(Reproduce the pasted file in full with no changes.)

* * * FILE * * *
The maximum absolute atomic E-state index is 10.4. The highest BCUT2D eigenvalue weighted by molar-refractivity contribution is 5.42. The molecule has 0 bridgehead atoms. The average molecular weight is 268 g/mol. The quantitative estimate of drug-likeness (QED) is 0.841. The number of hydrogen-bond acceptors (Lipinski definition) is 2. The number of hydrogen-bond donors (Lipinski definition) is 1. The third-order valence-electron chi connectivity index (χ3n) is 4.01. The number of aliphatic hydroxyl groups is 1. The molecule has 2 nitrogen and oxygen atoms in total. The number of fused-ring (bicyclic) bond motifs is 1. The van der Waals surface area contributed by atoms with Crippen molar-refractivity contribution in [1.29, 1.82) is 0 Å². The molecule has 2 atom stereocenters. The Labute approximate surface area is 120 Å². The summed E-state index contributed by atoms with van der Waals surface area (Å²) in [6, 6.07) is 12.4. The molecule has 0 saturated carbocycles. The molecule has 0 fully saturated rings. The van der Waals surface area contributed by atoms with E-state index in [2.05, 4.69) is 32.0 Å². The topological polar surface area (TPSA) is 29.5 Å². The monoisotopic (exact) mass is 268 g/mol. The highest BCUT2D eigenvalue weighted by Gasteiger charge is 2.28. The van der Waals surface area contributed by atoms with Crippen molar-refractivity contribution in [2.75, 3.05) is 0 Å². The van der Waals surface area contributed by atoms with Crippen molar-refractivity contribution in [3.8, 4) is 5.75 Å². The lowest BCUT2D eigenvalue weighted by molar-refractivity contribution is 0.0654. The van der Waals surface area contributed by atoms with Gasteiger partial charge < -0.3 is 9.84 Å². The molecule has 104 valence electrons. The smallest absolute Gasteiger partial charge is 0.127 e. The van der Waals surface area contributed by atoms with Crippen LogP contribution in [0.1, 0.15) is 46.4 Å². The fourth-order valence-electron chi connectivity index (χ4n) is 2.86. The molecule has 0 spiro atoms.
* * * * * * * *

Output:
The maximum absolute atomic E-state index is 10.4. The highest BCUT2D eigenvalue weighted by molar-refractivity contribution is 5.42. The molecule has 0 bridgehead atoms. The average molecular weight is 268 g/mol. The quantitative estimate of drug-likeness (QED) is 0.841. The number of hydrogen-bond acceptors (Lipinski definition) is 2. The number of hydrogen-bond donors (Lipinski definition) is 1. The third-order valence-electron chi connectivity index (χ3n) is 4.01. The number of aliphatic hydroxyl groups is 1. The molecule has 2 nitrogen and oxygen atoms in total. The number of fused-ring (bicyclic) bond motifs is 1. The van der Waals surface area contributed by atoms with Crippen molar-refractivity contribution in [1.29, 1.82) is 0 Å². The molecule has 2 atom stereocenters. The Labute approximate surface area is 120 Å². The summed E-state index contributed by atoms with van der Waals surface area (Å²) in [6, 6.07) is 12.4. The molecule has 0 saturated carbocycles. The molecule has 0 fully saturated rings. The van der Waals surface area contributed by atoms with E-state index in [2.05, 4.69) is 32.0 Å². The topological polar surface area (TPSA) is 29.5 Å². The monoisotopic (exact) mass is 268 g/mol. The highest BCUT2D eigenvalue weighted by Gasteiger charge is 2.28. The van der Waals surface area contributed by atoms with Crippen molar-refractivity contribution in [2.75, 3.05) is 0 Å². The van der Waals surface area contributed by atoms with Crippen molar-refractivity contribution in [3.8, 4) is 5.75 Å². The lowest BCUT2D eigenvalue weighted by molar-refractivity contribution is 0.0654. The van der Waals surface area contributed by atoms with Gasteiger partial charge < -0.3 is 9.84 Å². The molecule has 104 valence electrons. The smallest absolute Gasteiger partial charge is 0.127 e. The van der Waals surface area contributed by atoms with Crippen LogP contribution in [0.1, 0.15) is 46.4 Å². The fourth-order valence-electron chi connectivity index (χ4n) is 2.86. The molecule has 0 spiro atoms.